One of the criticisms those who achieve recovery through the rooms can often level at those who find it through rehab is that they are protected from the realities of the outside world. This can sometimes be necessary for those who need the time away to focus on getting well. Most rehabs will attempt to combat this by trying to maintain a semblance of everyday life, encouraging clients to cook and do chores, or encouraging them to attend fellowship meetings. Addiction Helper can also provide one-to-one counselling for when a client has left rehab so they have someone supporting them whilst they find a sponsor. However, an American organisation (The National Institute on Drug Abuse) has been experimenting with treating addiction through virtual reality which may eliminate the concern around the “cotton wool” nature of some rehab facilities.

Treating addiction through virtual reality involves exposing a client to a potential relapse environment. The environment they witness is one that is designed to set off all those triggers that caused them to use before. The person conducting the experiment will then work with the client on coping strategies and talk them through the situation until the inevitable cravings have subsided a little. The idea is that exposing clients to this environment whilst there is a safety net will enable them to make the right choices if they are confronted with this situation once they have left treatment.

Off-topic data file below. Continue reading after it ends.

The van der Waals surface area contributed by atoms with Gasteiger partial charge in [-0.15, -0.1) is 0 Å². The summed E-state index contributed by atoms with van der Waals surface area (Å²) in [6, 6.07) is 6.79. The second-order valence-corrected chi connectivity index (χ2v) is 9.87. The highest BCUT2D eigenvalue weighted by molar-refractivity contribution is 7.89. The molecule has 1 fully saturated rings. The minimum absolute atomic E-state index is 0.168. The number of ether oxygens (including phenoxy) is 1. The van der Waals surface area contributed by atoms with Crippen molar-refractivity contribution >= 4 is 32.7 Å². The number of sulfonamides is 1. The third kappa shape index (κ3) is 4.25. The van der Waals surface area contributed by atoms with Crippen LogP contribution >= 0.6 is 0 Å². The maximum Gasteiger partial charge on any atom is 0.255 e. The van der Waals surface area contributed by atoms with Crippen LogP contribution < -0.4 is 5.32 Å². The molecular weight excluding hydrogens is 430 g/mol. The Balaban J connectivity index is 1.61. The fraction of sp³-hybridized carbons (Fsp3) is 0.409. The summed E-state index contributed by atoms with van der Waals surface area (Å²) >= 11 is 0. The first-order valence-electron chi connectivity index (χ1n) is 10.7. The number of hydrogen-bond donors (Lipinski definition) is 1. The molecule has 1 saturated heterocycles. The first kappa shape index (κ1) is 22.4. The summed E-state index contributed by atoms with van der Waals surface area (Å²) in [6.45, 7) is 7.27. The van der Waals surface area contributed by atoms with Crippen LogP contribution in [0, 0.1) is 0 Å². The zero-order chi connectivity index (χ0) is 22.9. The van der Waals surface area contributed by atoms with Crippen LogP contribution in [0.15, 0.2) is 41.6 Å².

That being said, there are no guarantees that having worked through this situation in rehab the person will be able to avoid using once back in the real world, exposure therapy has been found to be successful in a variety of other arenas. Those using exposure therapy to help with arachnophobia will have been confronted with spiders and calmed down numerous times so that they are able to remain calm when faced with the situation in real life. The same principle is being applied to treating addiction through virtual reality.

I am all for this therapy in conjunction with the more traditional types of support on offer. I believe that any tool out there that increases the chances of sustaining sobriety should be welcomed with open arms. What do you think? Do you think interventions may be the solution?

 

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